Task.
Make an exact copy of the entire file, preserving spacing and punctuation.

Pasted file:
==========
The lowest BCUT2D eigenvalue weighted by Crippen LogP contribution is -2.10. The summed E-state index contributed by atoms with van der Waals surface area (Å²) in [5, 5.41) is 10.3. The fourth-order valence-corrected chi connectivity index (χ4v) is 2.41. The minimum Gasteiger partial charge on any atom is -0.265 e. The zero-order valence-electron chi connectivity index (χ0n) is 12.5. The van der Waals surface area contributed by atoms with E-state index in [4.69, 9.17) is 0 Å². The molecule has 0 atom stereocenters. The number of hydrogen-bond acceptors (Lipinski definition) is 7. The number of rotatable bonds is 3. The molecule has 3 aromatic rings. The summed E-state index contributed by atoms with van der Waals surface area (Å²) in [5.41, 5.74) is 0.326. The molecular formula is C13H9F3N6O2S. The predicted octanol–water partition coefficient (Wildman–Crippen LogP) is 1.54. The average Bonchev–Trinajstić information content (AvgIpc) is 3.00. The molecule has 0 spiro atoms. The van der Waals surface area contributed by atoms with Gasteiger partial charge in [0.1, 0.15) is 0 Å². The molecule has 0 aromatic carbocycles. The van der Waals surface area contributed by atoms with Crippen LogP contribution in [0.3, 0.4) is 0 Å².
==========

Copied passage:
The lowest BCUT2D eigenvalue weighted by Crippen LogP contribution is -2.10. The summed E-state index contributed by atoms with van der Waals surface area (Å²) in [5, 5.41) is 10.3. The fourth-order valence-corrected chi connectivity index (χ4v) is 2.41. The minimum Gasteiger partial charge on any atom is -0.265 e. The zero-order valence-electron chi connectivity index (χ0n) is 12.5. The van der Waals surface area contributed by atoms with E-state index in [4.69, 9.17) is 0 Å². The molecule has 0 atom stereocenters. The number of hydrogen-bond acceptors (Lipinski definition) is 7. The number of rotatable bonds is 3. The molecule has 3 aromatic rings. The summed E-state index contributed by atoms with van der Waals surface area (Å²) in [5.41, 5.74) is 0.326. The molecular formula is C13H9F3N6O2S. The predicted octanol–water partition coefficient (Wildman–Crippen LogP) is 1.54. The average Bonchev–Trinajstić information content (AvgIpc) is 3.00. The molecule has 0 spiro atoms. The van der Waals surface area contributed by atoms with Gasteiger partial charge in [0.1, 0.15) is 0 Å². The molecule has 0 aromatic carbocycles. The van der Waals surface area contributed by atoms with Crippen LogP contribution in [0.3, 0.4) is 0 Å².